The U.S. Forest Service recently bought $600,000 worth of Tasers with no training program or written explanation for why it needed them, an organization of state and federal employees charged Tuesday.
According to documents acquired by Public Employees for Environmental Responsibility and posted on its Web site, the Forest Service acquired 700 of the electronic control devices for $857 each from a subsidiary of Taser International, enough to arm each of the agency's law enforcement officers.
The group criticized the September purchase, saying its recent Freedom of Information Act request shows the agency lacks a written justification for buying the devices and does not have rules governing their use. The weapons, which use electric currents to subdue violent or belligerent people, have become controversial in recent months because of widely publicized Taser-related deaths in Canada and the United States.
"This may cause long-term costs they have not considered, like training and liability," said PEER executive director Jeff Ruch. "The Tasers have to sit in a box for months and months ... [The Forest Service Law Enforcement division] must have had money burning a hole in their pocket at the end of the fiscal year."
Agencies with surplus funds often buy equipment near the year's end, fearing they will otherwise face a budget cut. The purchase comes as the Forest Service faces a large deficit because of a heavy fire season, causing it to cut back activities. Members of Congress from both parties also have complained about the agency's declining budgets, and Sen. Maria Cantwell, D-Wash., and four other Democratic senators have lobbied appropriators for an increase in Forest Service accounts to help relieve a $10 billion backlog in road maintenance that they say is "harming America's drinking water, watersheds and wildlife."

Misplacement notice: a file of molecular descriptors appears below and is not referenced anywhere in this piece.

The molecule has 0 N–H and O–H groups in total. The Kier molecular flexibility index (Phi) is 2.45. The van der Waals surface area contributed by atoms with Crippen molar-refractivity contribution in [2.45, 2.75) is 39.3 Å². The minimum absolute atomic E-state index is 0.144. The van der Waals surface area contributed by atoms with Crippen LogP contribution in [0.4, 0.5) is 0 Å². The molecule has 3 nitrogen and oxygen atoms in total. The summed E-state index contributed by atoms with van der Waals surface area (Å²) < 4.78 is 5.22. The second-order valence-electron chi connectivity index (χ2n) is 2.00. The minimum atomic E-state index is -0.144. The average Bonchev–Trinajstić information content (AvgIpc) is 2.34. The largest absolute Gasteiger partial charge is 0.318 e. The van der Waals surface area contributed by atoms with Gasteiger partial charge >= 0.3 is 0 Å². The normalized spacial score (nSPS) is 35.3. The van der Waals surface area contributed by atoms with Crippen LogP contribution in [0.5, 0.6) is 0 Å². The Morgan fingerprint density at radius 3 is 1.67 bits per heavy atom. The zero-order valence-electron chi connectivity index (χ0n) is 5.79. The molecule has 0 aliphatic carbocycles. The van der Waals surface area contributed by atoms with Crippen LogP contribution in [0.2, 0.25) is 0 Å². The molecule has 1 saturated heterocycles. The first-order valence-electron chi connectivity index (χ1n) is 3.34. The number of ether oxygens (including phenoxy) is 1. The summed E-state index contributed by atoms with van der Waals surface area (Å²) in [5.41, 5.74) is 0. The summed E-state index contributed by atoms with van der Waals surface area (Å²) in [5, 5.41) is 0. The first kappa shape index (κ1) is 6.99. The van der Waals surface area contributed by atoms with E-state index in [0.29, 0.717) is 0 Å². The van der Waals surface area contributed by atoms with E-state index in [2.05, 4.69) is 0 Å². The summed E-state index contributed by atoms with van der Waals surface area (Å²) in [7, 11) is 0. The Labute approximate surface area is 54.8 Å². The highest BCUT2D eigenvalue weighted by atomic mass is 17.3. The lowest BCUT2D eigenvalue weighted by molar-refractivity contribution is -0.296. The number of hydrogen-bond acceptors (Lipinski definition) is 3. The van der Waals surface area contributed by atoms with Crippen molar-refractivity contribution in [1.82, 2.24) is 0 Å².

A Forest Service spokesman said no Tasers will be given to officers until they are trained in their use. He referred calls to John Twiss, the agency's director of law enforcement and investigations, who was not immediately available.
But the Forest Service and the National Park Service, which has equipped its officers with Tasers, have pointed to a crime surge on public land, with assaults on officers and drug smuggling increasing. Twiss said in October that Tasers would give officers policing national forests an option short of deadly force in certain situations. Ruch dismissed that notion, noting that the Forest Service hardly ever uses lethal force. He questioned whether tasers would be an effective response to drug smugglers and said one of main challenges now faced by Forest Service officers is illegal off-road vehicles.
"I'm not sure how you can use a Taser on mounted ORVs unless you throw it at them," he said.